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Google Feud is a game that challenges you to guess the top ten Google autocompletes for a particular word or term. For instance, the game might prompt you with “my friend is addicted to” and you have to fill in the rest of the query. (FYI, the top ten autocompletes for this example are weed, her phone, drugs, coke, pills, drama, oxycodone, crack, anime, and alcohol.) — Mark Frauenfelder
Over the years, I’ve had to buy a variety of bras for different types of dresses and tops (racerback, backless, strapless, etc.), but the most useful purchase I’ve made has been Nippies. I’ve had these for a couple years now. They are washable, reusable and so comfortable I forget I have them on. — Claudia Lamar
Before buying something on Amazon, enter the URL for the product at fakespot.com. This free service will analyze how many shill reviewers have rated a product, and award a “Fakespot Grade” from A to F. A low grade doesn’t necessarily mean a product is bad, it just means you shouldn’t take the reviews and user ratings into consideration when making your decision to buy something. — MF
I’m trying out Splash, a cool free experimental photo search engine from 500Pixels. You sketch the rough contours of a photo you seek in color, and it will display two dozen images that “match” your sketch. Read the rest
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Books related to my new book The Inevitable that I have found useful:
Magic and Loss by Virginia Heffernan: Treats the digital world as a great work of art. The Master Algorithm by Pedro Domingos: Best book to date on artificial intelligence. Machines of Loving Grace by John Markoff: Best book to date on robots. Superforecasting by Philip Tetlock: Why predicting is hard and how to get better at it. Pogue’s Basics by David Pogue: Extremely practical tips for techno-literacy. — Kevin Kelly
I’m a big Welcome to Night Vale fan, a community news podcast about a fictional town plagued by paranormal and spooky events. Besides listening to the podcast, I prioritized my Facebook feed to see their absurd status updates first. They always make me smile. Example: “Scientists discover a new species of spider on the back of your shirt. ‘Oh wow. It’s crazy big. Good luck,’ their press release reads.” — Claudia Lamar
When it comes to airplane food, I agree with Anthony Bourdain: it’s better to go hungry. But I don’t like going hungry so I pack snacks with me. One of my favorites is the Graze Bar. It’s a tasty, chewy stick of grass fed beef containing no sugar, gluten, or MSG. — Mark Frauenfelder
Hopper is a smartphone app that predicts when airfare to a desired destination will be the cheapest. Read the rest
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A Global Entry pass is a true bargain if you do any international travel. You don’t need to wait in line for immigration at reentry to the US. But it also serves as validation for the TSA Pre-check short-cut for security screening at most major US airports. Much shorter lines. To get in the program requires an appointment to get fingerprinted and $100 every five years. Well worth it. — Kevin Kelly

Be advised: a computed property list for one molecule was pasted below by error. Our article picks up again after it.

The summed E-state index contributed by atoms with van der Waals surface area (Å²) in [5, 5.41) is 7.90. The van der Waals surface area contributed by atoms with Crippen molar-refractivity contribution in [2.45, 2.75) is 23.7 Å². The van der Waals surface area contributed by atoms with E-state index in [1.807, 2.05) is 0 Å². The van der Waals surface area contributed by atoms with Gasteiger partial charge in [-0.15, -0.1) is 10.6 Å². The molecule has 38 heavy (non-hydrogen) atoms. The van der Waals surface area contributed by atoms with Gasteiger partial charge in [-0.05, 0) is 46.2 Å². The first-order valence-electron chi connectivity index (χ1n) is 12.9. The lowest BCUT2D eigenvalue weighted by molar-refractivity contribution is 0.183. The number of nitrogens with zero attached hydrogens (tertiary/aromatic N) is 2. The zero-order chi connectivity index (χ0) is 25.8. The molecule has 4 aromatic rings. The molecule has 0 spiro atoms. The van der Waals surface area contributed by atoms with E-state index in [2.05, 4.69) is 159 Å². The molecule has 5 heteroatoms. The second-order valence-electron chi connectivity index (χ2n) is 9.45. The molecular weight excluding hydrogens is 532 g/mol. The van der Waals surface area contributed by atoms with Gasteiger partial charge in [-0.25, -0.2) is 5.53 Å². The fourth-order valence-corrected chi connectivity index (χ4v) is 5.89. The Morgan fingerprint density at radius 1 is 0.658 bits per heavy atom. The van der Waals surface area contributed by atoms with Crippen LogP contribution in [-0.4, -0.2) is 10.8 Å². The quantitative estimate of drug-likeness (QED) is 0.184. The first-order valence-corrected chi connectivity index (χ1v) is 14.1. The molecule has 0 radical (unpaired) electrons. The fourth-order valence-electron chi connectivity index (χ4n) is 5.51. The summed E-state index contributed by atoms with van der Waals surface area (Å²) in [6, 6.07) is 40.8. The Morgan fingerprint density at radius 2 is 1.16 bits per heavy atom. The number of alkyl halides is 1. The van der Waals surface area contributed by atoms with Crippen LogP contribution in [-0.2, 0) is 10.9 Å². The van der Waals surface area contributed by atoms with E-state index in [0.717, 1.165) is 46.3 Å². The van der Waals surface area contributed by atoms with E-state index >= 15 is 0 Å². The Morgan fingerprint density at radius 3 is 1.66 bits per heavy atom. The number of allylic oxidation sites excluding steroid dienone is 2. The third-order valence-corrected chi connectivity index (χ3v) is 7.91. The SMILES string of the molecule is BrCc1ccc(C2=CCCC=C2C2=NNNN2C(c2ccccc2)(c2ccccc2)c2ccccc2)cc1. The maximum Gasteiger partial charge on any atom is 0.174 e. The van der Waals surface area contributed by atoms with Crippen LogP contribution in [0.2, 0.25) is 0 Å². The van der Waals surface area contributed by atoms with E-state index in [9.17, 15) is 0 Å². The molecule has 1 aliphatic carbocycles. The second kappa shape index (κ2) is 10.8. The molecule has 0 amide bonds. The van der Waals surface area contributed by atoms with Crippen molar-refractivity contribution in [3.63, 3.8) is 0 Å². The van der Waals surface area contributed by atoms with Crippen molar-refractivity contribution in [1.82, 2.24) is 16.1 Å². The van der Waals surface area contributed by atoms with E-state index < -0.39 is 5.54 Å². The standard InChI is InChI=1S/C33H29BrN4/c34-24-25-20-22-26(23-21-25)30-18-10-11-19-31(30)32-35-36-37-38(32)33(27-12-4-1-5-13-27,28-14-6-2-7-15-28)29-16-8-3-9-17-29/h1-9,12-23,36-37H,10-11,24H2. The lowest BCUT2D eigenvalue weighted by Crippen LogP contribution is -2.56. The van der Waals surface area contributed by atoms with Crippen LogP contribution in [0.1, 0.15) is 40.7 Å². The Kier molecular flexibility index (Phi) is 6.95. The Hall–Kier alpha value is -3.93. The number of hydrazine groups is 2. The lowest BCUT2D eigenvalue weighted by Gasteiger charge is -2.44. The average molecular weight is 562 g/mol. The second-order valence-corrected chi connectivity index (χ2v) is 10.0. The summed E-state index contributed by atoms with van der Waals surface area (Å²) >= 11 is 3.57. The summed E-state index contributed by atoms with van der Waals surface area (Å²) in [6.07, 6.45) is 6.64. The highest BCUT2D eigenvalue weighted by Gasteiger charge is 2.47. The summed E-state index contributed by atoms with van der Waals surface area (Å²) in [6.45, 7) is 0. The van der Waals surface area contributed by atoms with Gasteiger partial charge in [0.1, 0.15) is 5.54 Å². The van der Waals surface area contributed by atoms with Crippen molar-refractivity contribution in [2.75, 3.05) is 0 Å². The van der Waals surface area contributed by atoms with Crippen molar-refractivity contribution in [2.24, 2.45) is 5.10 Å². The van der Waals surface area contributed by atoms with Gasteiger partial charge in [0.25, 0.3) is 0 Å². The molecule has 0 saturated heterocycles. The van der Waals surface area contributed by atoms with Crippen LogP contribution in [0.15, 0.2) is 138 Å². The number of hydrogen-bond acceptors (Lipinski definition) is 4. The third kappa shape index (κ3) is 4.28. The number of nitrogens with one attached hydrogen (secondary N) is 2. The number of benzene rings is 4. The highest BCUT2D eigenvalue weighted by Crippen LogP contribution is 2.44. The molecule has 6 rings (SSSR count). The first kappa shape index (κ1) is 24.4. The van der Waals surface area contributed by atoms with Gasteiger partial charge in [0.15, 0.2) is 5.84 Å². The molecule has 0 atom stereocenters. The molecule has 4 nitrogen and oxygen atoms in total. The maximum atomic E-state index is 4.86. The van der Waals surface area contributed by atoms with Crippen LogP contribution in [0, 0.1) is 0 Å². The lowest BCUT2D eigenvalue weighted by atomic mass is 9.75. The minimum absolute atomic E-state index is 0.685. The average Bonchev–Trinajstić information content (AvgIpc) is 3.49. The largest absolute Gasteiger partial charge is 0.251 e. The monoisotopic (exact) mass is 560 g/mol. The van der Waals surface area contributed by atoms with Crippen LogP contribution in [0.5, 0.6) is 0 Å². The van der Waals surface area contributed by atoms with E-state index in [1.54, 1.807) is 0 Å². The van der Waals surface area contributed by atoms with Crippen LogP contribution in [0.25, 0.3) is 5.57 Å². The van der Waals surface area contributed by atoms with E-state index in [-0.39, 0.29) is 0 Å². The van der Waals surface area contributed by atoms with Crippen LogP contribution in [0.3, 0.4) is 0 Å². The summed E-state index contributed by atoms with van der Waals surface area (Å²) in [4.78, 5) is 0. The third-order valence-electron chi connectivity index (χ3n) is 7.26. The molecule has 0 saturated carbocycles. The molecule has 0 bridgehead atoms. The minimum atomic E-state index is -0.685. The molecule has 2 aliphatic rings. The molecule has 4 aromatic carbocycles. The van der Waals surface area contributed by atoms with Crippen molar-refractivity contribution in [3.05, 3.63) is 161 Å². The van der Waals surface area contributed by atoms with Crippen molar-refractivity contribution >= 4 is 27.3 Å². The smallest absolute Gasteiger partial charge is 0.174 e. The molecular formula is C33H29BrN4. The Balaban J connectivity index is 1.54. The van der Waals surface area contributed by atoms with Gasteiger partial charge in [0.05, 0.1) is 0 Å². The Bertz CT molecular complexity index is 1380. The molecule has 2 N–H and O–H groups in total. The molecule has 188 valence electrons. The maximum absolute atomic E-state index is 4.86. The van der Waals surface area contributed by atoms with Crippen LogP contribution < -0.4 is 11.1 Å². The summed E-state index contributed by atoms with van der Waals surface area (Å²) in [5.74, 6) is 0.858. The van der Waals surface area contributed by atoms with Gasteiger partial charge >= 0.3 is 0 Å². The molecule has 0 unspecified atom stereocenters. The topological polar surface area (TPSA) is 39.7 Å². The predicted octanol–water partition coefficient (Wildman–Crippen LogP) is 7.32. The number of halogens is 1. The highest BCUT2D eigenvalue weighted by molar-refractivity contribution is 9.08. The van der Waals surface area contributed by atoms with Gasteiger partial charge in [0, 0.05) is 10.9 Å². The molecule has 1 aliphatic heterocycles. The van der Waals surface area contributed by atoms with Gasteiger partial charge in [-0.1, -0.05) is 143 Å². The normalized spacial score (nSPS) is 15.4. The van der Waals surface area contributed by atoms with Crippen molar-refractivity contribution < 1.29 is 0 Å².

Before I take a flight, I toss a few Dark Chocolate Nuts & Sea Salt Kind bars into my travel bag. The crunchy bars are gluten free and have just 5g of sugar. The perfect snack for plane or hotel room. — Mark Frauenfelder
If you’re in Northern California and have yet to visit Amador County, I could not recommend it more. The county is steeped in Gold Rush history and offers 40+ wineries, romantic B&Bs and historical small towns, all within a short drive of one another. Side note: I was once the Lifestyles Editor for the county newspaper, which might make me a bit biased, but I also have enjoyed enough time there to know it makes for a magical getaway. — Claudia Lamar
The Library of America publishes high-quality hardbound books with multiple novels per volume. I’m reading Ross Macdonald: Three Novels of the Early 1960s, which contains three excellent novels about fictional Los Angeles detective Lew Archer. Read the rest
Here's the new Recomendo newsletter, which has recommendations for six cool things, selected by Kevin Kelly, Claudia Lamar, and me.
I’ve had a lot of fun in the past few days playing with a new iOS app that creates a mosaic of video, still images, and sound, and into which you can also paste code to create animations and actions. They are cool post-gif loops. You then share and follow others who are creating. Still in beta, it’s called Universe. Follow me! — KK
Last year I started using a Salux Japanese Nylon washcloth (reviewed on Cool Tools), and I won’t ever go back. No other product has made me feel this clean before. It exfoliates, but it’s not as rough as some gloves or loofahs I have tried, and I use the one labeled “super hard.” — CL
A series I am binging on is Silicon Valley. I know all these people and every detail of their lives and situations is pitch perfect right on. The producers get the tiniest details exactly right, from the technology to the mannerisms, as well as their bigger narrative. I haven’t laughed so much is ages. At the same time, it’s a remarkably fantastic advanced class in what technology companies are *really* like; whether you want to work in one, or start one: watch this series. — KK
Reddit’s Futurology subreddit features news stories that point to our future. “New antibiotic found in human nose.” “Singapore Scientists Grow Mini Human Brains.” “Should a human-pig chimera be treated as a person?” I visit it daily. Read the rest
Every week Kevin Kelly, Claudia Lamar and I send out a newsletter of six things we personally recommend. Want to get the next Recomendo newsletter a week early in your inbox? Sign up for the Sunday newsletter here
HACK: I hacked up a death countdown clock to show me how many days I have left to live. I went to the actuarial tables for life expectancy to determine how old a typical person my age will live to, and then input that date into the Date Countdown website. It shows me that I have an estimated 6,300 days to live. Each day that small sum really focuses me. (BTW, your longevity increases over time because of science, so every few years you need to adjust your due date.) — KK
CONSUMABLES: Powder City sells bulk powder nutrients for a fraction of the cost of pills. I buy L-Theanine, which I take when I drink tea and coffee to keep me from feeling jittery. I have also tried Phenibut HCL, a tranquilizer developed by Russia in the 1960s for their astronaut program. It works for insomnia, but I stopped because I don’t want to get addicted. They also sell lots of nootropics (aka “smart drugs”), which I have not tried. To use these powders, you’ll need a sensitive scale, like this one. — MF
APP: I needed to make a cartoon thumbnail portrait of myself so I used a free app for iOS and Android to render my photo into artwork. Read the rest